Battle axe beauty

(Louisa Jones) 220614_38

By Luke Voogt

Architect Jane Maccrae’s Ocean Grove townhouse showcases the “amazing” possibilities of battle axe blocks. She shares her design secrets with Luke Voogt.

Jane Macrae saw potential every time she drove past a battle axe block on a quiet Ocean Grove street near a friend’s house.

“Battle axe blocks were on my radar,” the mother-of-two and architect told the Independent.

“I kept driving past it and telling my clients, ‘I know what you could do with that’. One day my husband Lachie said, ‘why don’t we buy it?’”

The couple’s coastal townhouse now stands on the block as a two-storey testament to Jane’s creativity.

“It shows you can still get that passive, sun-drenched house on a battle axe block, with high ceilings, a small footprint and good outdoor spaces,” she said.

“Our boys love that it’s a double-decker house. They always wanted a double-decker house and a double-decker bed.”

The house combines Jane’s talents as an architect and Lachlan’s know-how as a land surveyor.

When they bought the block in late 2017, an agreement between the previous owner and council allowed only a single-storey house.

But Lachlan knew from experience they could amend the existing permit – so they took a gamble and bought the land.

“They ended up selling the front block after selling ours,” Jane said.

“Worst case scenario, I would have to do something single-storey that was interesting.

“We just made sure we complied with everything and that we didn’t overlook or overshadow neighbouring properties.

“Frustratingly, the paperwork got stuck with council for a good six to seven months, even though there were no objections.

“Sometimes there’s no rhyme or reason – I had a two-lot subdivision [for a client] that went in after mine but it was approved before.

“On paper mine should have taken less time. Sometimes, it depends whose desk it lands on.”

After eventually getting council approval, the couple began building their ‘battle axe baby’, which they completed in September 2019.

A key to their plan was to “abandon the idea of a traditional backyard” and hug the southern boundary as tightly as possible.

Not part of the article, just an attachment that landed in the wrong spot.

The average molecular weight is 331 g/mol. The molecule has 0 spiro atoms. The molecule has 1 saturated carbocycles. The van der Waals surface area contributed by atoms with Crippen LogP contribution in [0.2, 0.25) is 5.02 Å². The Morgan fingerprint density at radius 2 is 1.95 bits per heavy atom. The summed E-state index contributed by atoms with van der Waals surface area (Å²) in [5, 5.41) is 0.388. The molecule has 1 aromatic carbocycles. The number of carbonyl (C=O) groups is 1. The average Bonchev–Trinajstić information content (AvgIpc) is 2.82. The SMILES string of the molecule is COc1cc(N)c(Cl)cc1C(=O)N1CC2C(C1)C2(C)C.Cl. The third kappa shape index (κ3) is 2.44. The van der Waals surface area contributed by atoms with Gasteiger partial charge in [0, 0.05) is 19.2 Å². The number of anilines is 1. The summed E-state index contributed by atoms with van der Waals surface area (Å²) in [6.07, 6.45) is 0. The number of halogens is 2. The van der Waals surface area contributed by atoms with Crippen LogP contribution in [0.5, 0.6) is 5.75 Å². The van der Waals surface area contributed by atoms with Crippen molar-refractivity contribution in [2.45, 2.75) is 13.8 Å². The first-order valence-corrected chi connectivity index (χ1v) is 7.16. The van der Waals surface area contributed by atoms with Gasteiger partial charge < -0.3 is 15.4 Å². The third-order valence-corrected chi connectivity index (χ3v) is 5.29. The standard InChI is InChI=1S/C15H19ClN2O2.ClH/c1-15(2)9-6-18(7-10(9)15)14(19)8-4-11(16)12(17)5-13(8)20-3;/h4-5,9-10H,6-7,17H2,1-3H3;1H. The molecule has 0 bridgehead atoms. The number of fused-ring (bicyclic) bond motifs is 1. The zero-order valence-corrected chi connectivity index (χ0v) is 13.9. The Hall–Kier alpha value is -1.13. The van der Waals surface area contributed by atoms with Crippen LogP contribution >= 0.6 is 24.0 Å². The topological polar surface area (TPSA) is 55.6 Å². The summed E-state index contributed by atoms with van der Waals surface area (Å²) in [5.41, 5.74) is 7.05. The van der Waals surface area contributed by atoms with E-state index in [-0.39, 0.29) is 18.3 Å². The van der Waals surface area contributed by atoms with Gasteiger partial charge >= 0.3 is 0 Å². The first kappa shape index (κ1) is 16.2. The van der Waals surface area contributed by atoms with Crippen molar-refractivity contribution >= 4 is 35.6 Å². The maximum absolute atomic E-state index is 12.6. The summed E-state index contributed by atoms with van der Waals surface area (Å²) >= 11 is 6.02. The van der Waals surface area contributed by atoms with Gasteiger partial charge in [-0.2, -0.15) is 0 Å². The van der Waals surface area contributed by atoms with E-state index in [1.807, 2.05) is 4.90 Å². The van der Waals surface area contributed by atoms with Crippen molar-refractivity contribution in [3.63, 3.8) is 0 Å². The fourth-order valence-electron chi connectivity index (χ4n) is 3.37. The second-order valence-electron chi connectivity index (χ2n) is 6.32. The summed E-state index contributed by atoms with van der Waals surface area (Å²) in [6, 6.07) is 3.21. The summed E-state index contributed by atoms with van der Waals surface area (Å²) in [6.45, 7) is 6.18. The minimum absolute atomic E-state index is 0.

Now the north-facing frontyard serves as a de facto backyard, with the house on the north of the subdivided block providing privacy.

“Every room in the house except for the bathroom has northern light,” Jane said.

Outside Colourbond and timber combine to create a striking coastal façade.

“The timber offsets really nicely with the darker Colourbond,” Jane said.

Inside, high ceilings and a “void” between the ground and top floors make the home “feel bigger”, according to Jane.

“I think most people are surprised by the amount of space we have,” she said.

“Upstairs belongs to the kids – which is really good because if it’s messy, it’s out of sight. They can yell out and throw dirty laundry down the void.”

A little storage nook is home to school bags, Beyblades and Pokémon cards, while a hollow bookcase between the dining and living rooms adds to the home’s open feel.

The couple also built a separate home office, which Jane said had “been amazing for work-life balance” – particularly during COVID-19.

“I feels good to leave the front door and walk 10m to the office.”

Usually Jane will time her client meetings or presentations for when Lachlan is out.

“Lachie’s in the field a lot – he normally only has two days of drafting,” she said.

“The kids understand that when you’re in there you’re working.

“For the most part, it’s been a blessing, except on the weekends, when it kind of entices you back to finish off little odds and ends.”

The office allowed Lachlan to be “pretty loud on the phone” and listen to heavy metal while working without disturbing the family, Jane said.

“Sometimes he’ll put on the headphones if he’s listening to what the boys call ‘daddy’s angry music’.”

The north-facing windows, high ceiling, good ventilation and coastal breeze help keep the energy bills low.

“We only use the air conditioning on the really hot days,” Jane said.

“We’re hoping to get [solar] panels in the future.”

The house showcases Jane’s almost two decades as an architect, which began at a small firm in Melbourne.

Her creativity took off when she landed a job in London designing concepts to make holiday resorts “special and unique”.

“That was a weird surreal moment of pure design joy,” she said.

“I didn’t have to know how it would stand up, I just had to conceptualise it. “They would handball it to another architect to do all the problem-solving and regulations.”

After nine months, Lachlan joined her in England and the couple went on a “reverse honeymoon” across Europe before returning to marry in Australia.

Years later, Jane’s experience exploring architectural possibilities is apparent in her home.

“I think battle axe blocks are often missed opportunities – there are some amazing things you can do with them.”

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